And by the time the next election rolls around, I suspect that some of the judges who are failing to uphold the law and siding with offenders rather than law-abiding citizens will be folding up their black robes.  Pressure on the courts, and pressuring the city to end the police furloughs, has already set the city on the path to reducing crime, though it will be a long road.

So why did the AJC choose this moment to retreat to the “crime is a perception thing” debate again?

“People are scared,” said Kyle Keyser, founder of Atlantans Together Against Crime. The group formed in January, in a near-spontaneous reaction to a perceived crime wave that crested with the killing of a restaurant worker near Grant Park.

“Near-spontaneous.”  “Perceived crime wave.”  “Crested.”  Could the reporter wedge in a few more diminutives?  I lived in that neighborhood for decades, and in reality, crime has always been unacceptably high there.  It would be a lot higher if residents weren’t paying through the teeth for security patrols and motion detectors and cameras inside and outside of their homes, a veritable self-imposed police state that reflects the failure of city leaders and especially judges to behave as if all crime matters.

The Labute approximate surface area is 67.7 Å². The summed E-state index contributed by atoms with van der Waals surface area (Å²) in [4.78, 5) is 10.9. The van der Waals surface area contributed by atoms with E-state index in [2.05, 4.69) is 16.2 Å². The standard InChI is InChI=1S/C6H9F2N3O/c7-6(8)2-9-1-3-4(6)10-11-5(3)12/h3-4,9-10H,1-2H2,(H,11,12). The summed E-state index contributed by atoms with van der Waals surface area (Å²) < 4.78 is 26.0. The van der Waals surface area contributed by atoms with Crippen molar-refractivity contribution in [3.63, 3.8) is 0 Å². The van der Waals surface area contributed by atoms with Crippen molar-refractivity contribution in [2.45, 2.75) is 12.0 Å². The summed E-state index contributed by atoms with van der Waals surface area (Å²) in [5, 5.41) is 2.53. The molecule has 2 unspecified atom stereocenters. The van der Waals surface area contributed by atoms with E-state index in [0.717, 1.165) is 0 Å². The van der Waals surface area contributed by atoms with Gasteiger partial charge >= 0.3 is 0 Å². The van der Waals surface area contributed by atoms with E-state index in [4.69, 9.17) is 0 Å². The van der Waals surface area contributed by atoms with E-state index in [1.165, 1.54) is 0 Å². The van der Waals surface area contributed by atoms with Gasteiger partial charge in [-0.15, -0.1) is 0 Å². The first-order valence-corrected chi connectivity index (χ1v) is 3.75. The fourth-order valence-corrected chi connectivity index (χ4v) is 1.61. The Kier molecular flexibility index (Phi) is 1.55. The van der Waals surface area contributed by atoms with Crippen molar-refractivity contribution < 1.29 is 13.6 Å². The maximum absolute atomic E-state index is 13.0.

So why is the newspaper still hammering away at the theme that it is the perception of crime that is the problem?  Even when they acknowledge that crime is up alarmingly, from a base rate that is alarming enough, they feel the need to remind people that such things are normal, you know, in urban places:

Residential burglaries are a key component of the property crime category. But while all property crime decreased, reports of residential break-ins grew by 65 percent from 2004 to 2008. This year alone, home burglaries in southeast Atlanta are up 52 percent.

Larcenies have steadily decreased, as well. But thefts from automobiles, a frequent grievance of in-town residents, rose 30 percent in five years.

Criminologists say a high crime rate is inevitable in Atlanta, where widespread poverty and an influx of commuters, conventioneers and tourists create an atmosphere conducive to illicit activity.